• Which breeds of dogs are trained?
  • What does the training involve?
  • What specific tasks do arson dogs perform?
  • How do the dogs help in the investigative process?
After students have gained a general understanding of the skills and duties of arson dogs, have them present to the class specific stories of arson dogs that have played pivotal roles in solving crimes.

The following Web sites provide useful information:

Working Dogs

Canine Academy

Back to Top

Suggested Readings

Crime & Detection (Eyewitness Books)
Brian Lane. Dorling Kindersley, 1998.
Using its familiar style of color photographs and short paragraphs, this entry in the Eyewitness series provides a solid introduction to the subject of detective work. With examples of crimes from ages past up to the present, this book presents many of the techniques used to solve crimes, such as examining the crime scene, using chemical analysis, testing DNA samples, and looking for fingerprints. In addition, it covers the history of the police force and the evolution of the detective.

Solving a Crime (Expert Guide)
Peter Mellett. Heinemann Library, 1999.
The theft of a Toltec mask from a museum puts the reader on the trail of a thief, observing police and legal activities and security measures such as gathering and analyzing clues, questioning witnesses and suspects, arresting a suspect, and conducting a trial. Illustrations carry the story along. A short glossary and bibliography wrap things up.

Back to Top


chemical property
Definition: A characteristic of a substance whereby its composition changes as a result of interaction with another substance.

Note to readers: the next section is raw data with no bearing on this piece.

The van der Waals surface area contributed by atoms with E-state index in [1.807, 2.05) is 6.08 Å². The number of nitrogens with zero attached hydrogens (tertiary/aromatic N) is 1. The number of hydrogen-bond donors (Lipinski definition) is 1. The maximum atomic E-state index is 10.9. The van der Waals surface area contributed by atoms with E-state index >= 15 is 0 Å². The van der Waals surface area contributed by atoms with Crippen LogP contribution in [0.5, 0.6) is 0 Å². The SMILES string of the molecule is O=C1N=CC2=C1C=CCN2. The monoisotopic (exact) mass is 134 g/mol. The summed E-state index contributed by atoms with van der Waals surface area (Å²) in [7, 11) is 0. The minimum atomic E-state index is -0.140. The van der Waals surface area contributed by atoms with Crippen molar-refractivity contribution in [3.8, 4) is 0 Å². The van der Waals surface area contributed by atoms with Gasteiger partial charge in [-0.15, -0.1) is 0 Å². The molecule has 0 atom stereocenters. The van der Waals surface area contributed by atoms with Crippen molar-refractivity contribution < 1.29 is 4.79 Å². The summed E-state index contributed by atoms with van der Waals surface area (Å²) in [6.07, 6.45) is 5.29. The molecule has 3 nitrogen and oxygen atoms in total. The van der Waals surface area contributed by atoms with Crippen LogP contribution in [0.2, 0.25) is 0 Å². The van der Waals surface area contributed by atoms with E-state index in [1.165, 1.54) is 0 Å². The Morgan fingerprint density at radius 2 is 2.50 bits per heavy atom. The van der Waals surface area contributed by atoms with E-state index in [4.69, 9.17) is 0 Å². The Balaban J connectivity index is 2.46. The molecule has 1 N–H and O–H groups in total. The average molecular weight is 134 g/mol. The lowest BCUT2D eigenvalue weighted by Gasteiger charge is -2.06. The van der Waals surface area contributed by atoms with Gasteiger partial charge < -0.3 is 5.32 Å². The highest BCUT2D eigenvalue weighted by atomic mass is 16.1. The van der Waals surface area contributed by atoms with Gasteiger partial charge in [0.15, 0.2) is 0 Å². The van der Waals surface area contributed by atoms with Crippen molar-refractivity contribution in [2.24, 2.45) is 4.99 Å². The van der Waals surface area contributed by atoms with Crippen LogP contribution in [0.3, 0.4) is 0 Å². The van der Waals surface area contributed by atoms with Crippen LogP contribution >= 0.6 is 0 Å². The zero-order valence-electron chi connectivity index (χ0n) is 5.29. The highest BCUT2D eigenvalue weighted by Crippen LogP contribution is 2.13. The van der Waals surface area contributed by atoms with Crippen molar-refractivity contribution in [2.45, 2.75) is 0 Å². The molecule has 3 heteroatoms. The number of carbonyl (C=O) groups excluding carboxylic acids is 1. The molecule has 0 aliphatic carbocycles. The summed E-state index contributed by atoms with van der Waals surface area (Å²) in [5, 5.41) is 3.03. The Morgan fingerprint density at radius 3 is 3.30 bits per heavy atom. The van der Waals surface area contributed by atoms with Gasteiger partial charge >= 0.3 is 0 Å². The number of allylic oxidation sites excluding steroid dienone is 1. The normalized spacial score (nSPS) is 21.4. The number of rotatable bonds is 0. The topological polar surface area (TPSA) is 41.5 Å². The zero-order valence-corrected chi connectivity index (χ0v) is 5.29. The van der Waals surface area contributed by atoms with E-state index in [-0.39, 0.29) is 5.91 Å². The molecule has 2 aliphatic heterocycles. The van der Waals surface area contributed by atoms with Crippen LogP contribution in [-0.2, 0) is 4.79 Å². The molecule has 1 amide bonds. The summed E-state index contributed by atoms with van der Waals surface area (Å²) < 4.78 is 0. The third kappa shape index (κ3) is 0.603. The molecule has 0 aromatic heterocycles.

Context: Burning wood breaks apart, revealing achemical propertyof wood.

Definition: A science that focuses on the structure and properties of substances and the changes they undergo.
Context: Detectives usechemistryin much of their work, such as analyzing residue from guns and determining the blood type of samples at crime scenes.

Definition: To watch carefully, especially with attention to details or behavior, for the purpose of arriving at a judgment or uncovering information about an object, a person, or a place.
Context: In science class, toobservemeans more than just looking; it encompasses paying careful attention to a given object or situation in order to draw a conclusion.

physical property
Definition: A characteristic of a substance whereby its composition is not changed as a result of interaction with another substance.
Context: When sugar and water are mixed together, both substance retain their physical structures; this is aphysical propertyof both substances.

Back to Top


This lesson adheres to the National Science Education Standards for students in grades 5-8:
  1. Physical Science
  2. Science as Inquiry

Back to Top


Marilyn Fenichel, freelance writer and curriculum developer.

Back to Top